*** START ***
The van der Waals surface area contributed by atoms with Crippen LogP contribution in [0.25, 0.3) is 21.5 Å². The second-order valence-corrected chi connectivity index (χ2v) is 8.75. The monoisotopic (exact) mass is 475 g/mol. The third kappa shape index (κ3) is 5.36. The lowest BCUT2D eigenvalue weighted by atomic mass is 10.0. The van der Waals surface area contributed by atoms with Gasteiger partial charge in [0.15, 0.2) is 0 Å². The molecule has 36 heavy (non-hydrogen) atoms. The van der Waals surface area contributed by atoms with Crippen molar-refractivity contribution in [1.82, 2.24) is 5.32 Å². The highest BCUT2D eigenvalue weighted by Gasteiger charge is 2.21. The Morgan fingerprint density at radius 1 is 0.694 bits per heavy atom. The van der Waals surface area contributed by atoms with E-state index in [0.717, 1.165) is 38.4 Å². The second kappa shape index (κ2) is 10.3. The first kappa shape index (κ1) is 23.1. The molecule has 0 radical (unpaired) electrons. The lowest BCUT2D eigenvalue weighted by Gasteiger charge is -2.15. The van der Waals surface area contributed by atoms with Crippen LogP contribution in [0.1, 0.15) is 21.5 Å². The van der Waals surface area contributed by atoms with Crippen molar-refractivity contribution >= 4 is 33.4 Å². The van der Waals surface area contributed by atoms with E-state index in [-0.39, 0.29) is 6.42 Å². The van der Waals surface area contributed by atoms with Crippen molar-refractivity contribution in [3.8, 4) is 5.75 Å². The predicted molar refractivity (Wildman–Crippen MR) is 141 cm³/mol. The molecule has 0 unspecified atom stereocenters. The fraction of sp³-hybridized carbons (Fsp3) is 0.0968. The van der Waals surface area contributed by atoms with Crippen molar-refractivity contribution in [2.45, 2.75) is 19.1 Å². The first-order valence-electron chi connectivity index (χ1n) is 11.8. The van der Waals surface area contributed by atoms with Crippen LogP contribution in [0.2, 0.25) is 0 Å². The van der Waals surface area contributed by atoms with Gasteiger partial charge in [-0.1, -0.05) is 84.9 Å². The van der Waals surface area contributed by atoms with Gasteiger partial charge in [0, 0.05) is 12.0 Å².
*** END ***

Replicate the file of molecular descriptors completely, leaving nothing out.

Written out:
The van der Waals surface area contributed by atoms with Crippen LogP contribution in [0.25, 0.3) is 21.5 Å². The second-order valence-corrected chi connectivity index (χ2v) is 8.75. The monoisotopic (exact) mass is 475 g/mol. The third kappa shape index (κ3) is 5.36. The lowest BCUT2D eigenvalue weighted by atomic mass is 10.0. The van der Waals surface area contributed by atoms with Gasteiger partial charge in [0.15, 0.2) is 0 Å². The molecule has 36 heavy (non-hydrogen) atoms. The van der Waals surface area contributed by atoms with Crippen molar-refractivity contribution in [1.82, 2.24) is 5.32 Å². The highest BCUT2D eigenvalue weighted by Gasteiger charge is 2.21. The Morgan fingerprint density at radius 1 is 0.694 bits per heavy atom. The van der Waals surface area contributed by atoms with E-state index in [0.717, 1.165) is 38.4 Å². The second kappa shape index (κ2) is 10.3. The first kappa shape index (κ1) is 23.1. The molecule has 0 radical (unpaired) electrons. The lowest BCUT2D eigenvalue weighted by Gasteiger charge is -2.15. The van der Waals surface area contributed by atoms with Crippen LogP contribution in [0.1, 0.15) is 21.5 Å². The van der Waals surface area contributed by atoms with Crippen molar-refractivity contribution >= 4 is 33.4 Å². The van der Waals surface area contributed by atoms with E-state index in [-0.39, 0.29) is 6.42 Å². The van der Waals surface area contributed by atoms with Crippen molar-refractivity contribution in [3.8, 4) is 5.75 Å². The predicted molar refractivity (Wildman–Crippen MR) is 141 cm³/mol. The molecule has 0 unspecified atom stereocenters. The fraction of sp³-hybridized carbons (Fsp3) is 0.0968. The van der Waals surface area contributed by atoms with Crippen molar-refractivity contribution in [2.45, 2.75) is 19.1 Å². The first-order valence-electron chi connectivity index (χ1n) is 11.8. The van der Waals surface area contributed by atoms with Crippen LogP contribution in [0.2, 0.25) is 0 Å². The van der Waals surface area contributed by atoms with Gasteiger partial charge in [-0.1, -0.05) is 84.9 Å². The van der Waals surface area contributed by atoms with Gasteiger partial charge in [0, 0.05) is 12.0 Å².